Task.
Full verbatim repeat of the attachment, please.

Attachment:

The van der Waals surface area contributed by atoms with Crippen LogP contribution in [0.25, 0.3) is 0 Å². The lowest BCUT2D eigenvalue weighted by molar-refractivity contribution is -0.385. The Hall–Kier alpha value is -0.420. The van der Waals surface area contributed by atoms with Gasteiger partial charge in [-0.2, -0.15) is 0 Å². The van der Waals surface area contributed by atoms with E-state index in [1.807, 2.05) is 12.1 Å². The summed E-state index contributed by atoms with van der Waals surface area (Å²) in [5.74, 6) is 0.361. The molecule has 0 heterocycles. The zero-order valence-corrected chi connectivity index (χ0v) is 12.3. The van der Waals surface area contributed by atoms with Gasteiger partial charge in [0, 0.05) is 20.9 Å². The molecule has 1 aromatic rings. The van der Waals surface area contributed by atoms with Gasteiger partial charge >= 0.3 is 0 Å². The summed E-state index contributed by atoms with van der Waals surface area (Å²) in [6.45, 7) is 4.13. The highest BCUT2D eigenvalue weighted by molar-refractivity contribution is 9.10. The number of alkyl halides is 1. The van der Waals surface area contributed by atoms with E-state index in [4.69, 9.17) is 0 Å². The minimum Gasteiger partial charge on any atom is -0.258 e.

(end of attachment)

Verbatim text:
The van der Waals surface area contributed by atoms with Crippen LogP contribution in [0.25, 0.3) is 0 Å². The lowest BCUT2D eigenvalue weighted by molar-refractivity contribution is -0.385. The Hall–Kier alpha value is -0.420. The van der Waals surface area contributed by atoms with Gasteiger partial charge in [-0.2, -0.15) is 0 Å². The van der Waals surface area contributed by atoms with E-state index in [1.807, 2.05) is 12.1 Å². The summed E-state index contributed by atoms with van der Waals surface area (Å²) in [5.74, 6) is 0.361. The molecule has 0 heterocycles. The zero-order valence-corrected chi connectivity index (χ0v) is 12.3. The van der Waals surface area contributed by atoms with Gasteiger partial charge in [0, 0.05) is 20.9 Å². The molecule has 1 aromatic rings. The van der Waals surface area contributed by atoms with Gasteiger partial charge >= 0.3 is 0 Å². The summed E-state index contributed by atoms with van der Waals surface area (Å²) in [6.45, 7) is 4.13. The highest BCUT2D eigenvalue weighted by molar-refractivity contribution is 9.10. The number of alkyl halides is 1. The van der Waals surface area contributed by atoms with E-state index in [4.69, 9.17) is 0 Å². The minimum Gasteiger partial charge on any atom is -0.258 e.